In 2012, Dutch entrepreneur Bas Lansdorp launched the world’s first private and crowdsourced-effort to create a permanent outpost on Mars. Known as Mars One, this organization was the focus of a lot of press since it’s inception, some of it good, most of it bad. While there were many who called the organization’s plan a “suicide mission” or a “scam”, others invested their time, energy, and expertise to help make it happen.
In addition, thousands of volunteers signed on for the adventure, willing to risk life and limb to become part of the first one-way trip to the Red Planet. Unfortunately, we may never get to know if Bas Lansdorp’s plan for colonizing Mars was feasible or even sincere. According to a recent declaration by a Swiss Court, Mars One Ventures (the for-profit arm of Mars One) is now bankrupt.
Elon Musk has been rather outspoken in recent years about his plan to create a human settlement on Mars. Stressing the need for a “backup location” for humanity, he has dedicated his company (SpaceX) to the creation of a reusable spacecraft (aka. the Interplanetary Transport System) that in the coming decades will be able to transport one-hundred people at a time to Mars.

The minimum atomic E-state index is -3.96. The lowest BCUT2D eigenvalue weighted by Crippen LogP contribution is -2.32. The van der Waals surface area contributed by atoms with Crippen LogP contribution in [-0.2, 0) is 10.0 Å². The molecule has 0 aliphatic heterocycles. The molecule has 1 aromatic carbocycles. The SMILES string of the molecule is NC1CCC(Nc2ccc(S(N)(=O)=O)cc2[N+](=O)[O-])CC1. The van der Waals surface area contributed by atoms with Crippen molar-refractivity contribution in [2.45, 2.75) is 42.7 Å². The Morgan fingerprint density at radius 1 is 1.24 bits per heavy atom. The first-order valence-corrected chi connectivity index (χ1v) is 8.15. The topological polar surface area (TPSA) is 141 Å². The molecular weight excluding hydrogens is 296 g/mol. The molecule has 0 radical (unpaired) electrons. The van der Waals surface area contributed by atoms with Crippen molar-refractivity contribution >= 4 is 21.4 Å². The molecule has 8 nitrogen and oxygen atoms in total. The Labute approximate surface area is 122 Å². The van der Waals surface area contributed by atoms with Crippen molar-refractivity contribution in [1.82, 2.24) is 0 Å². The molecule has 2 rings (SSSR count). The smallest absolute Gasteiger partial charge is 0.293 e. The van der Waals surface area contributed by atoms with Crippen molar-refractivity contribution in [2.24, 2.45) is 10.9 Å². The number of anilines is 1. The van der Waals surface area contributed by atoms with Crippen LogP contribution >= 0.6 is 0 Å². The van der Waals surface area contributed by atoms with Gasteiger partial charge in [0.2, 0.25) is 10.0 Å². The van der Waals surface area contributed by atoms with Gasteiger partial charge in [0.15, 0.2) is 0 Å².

In addition to Musk, Dutch entrepreneur Bas Lansdorp has also expressed an interest in creating a permanent settlement on Mars. In 2012, he founded MarsOne with the intent of developing the necessary expertise to mount one-way trips to the Red Planet by 2032. And according to an announcement from the government of Dubai, it seems they aren’t the only ones looking to colonize the Red Planet.
The announcement came on February 14th, 2017, during the 5th World Government Summit – which was held this year in Dubai. In the midst of presentations by notaries like Ban-Ki-Moon, Elon Musk, and Barack Obama, Sheikh Mohammed bin Rashid Al Maktoum and Sheikh Mohamed bin Zayed Al Nahyan shared their country’s vision of putting 600,000 humans on the Red Planet by the next century – known as the “Mars 2117 Project”.